Author Topic: Commercial Dough Enzymes or Enhancers to do Tests in Pizza Dough  (Read 38371 times)

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Offline TXCraig1

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Re: Commercial Dough Enzymes or Enhancers to do Tests in Pizza Dough
« Reply #150 on: July 26, 2011, 11:53:26 AM »
Norma,

What do your customers think of the cracker-style vs. your other pies?

CL
"We make great pizza, with sourdough when we can, commercial yeast when we must, but always great pizza."
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Offline TXCraig1

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Re: Commercial Dough Enzymes or Enhancers to do Tests in Pizza Dough
« Reply #151 on: July 26, 2011, 11:55:51 AM »
I'd like to try that dough with nothing more than a good bit of parmesan cheese on top. Maybe a touch of rosemary and black bepper too. Cooked crisp, it would be like cheese crackers. You could sell it with a cup of warm sauce on the side for dipping.

CL
"We make great pizza, with sourdough when we can, commercial yeast when we must, but always great pizza."
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Offline norma427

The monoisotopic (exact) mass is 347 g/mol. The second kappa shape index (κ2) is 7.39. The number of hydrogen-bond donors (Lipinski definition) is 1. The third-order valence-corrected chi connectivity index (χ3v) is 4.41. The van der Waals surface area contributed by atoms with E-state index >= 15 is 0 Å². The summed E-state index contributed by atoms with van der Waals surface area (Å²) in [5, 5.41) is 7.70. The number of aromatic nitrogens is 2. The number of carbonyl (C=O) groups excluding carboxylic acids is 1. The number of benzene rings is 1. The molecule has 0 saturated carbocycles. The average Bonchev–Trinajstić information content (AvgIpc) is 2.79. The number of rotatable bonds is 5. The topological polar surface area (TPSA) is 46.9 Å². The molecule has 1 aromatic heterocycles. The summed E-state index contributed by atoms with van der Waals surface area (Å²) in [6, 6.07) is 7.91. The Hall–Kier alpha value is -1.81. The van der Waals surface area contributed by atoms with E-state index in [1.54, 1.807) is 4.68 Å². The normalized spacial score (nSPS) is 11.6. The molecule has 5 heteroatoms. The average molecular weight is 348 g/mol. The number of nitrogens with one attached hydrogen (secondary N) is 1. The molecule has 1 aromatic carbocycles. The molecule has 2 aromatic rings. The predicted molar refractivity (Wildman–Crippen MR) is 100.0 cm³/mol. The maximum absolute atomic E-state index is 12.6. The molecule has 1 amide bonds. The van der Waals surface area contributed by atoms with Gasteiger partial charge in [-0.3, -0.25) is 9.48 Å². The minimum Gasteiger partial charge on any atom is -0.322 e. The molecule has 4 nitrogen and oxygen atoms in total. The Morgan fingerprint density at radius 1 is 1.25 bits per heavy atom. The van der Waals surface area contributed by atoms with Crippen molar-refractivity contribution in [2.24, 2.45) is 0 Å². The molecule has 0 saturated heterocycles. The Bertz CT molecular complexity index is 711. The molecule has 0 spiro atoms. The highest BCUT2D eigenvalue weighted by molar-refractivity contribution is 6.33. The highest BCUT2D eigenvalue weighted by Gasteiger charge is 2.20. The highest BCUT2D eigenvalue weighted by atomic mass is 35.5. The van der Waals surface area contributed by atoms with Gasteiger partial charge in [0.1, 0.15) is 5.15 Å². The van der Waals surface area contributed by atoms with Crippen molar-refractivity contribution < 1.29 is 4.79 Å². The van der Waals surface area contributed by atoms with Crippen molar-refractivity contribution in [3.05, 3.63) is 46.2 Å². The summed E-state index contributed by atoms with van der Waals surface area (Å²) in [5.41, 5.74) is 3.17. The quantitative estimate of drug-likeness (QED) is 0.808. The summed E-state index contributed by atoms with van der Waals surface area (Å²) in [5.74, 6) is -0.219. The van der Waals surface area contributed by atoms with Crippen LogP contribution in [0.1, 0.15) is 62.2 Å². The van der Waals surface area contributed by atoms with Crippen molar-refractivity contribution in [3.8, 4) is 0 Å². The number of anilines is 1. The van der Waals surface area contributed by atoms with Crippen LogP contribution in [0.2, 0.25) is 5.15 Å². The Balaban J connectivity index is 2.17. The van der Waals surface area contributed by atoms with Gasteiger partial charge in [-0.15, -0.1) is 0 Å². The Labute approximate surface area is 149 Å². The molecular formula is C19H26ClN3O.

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Re: Commercial Dough Enzymes or Enhancers to do Tests in Pizza Dough
« Reply #152 on: July 26, 2011, 09:45:48 PM »
I'd like to try that dough with nothing more than a good bit of parmesan cheese on top. Maybe a touch of rosemary and black bepper too. Cooked crisp, it would be like cheese crackers. You could sell it with a cup of warm sauce on the side for dipping.

CL
Norma,

What do your customers think of the cracker-style vs. your other pies?

CL


Craig,

I havenít given any of the experimental cracker style pizzas to any of my customers.  I really donít have the right kind of cutter pan to try, and I donít even know what a real cracker-style pie is supposed to taste like.  I did another experiment today, with another cracker-style pizza and I wasnít happy with it either.  :-D

Your ideas for toppings really sound good for a cracker-style pizza.  :)

Norma

Offline norma427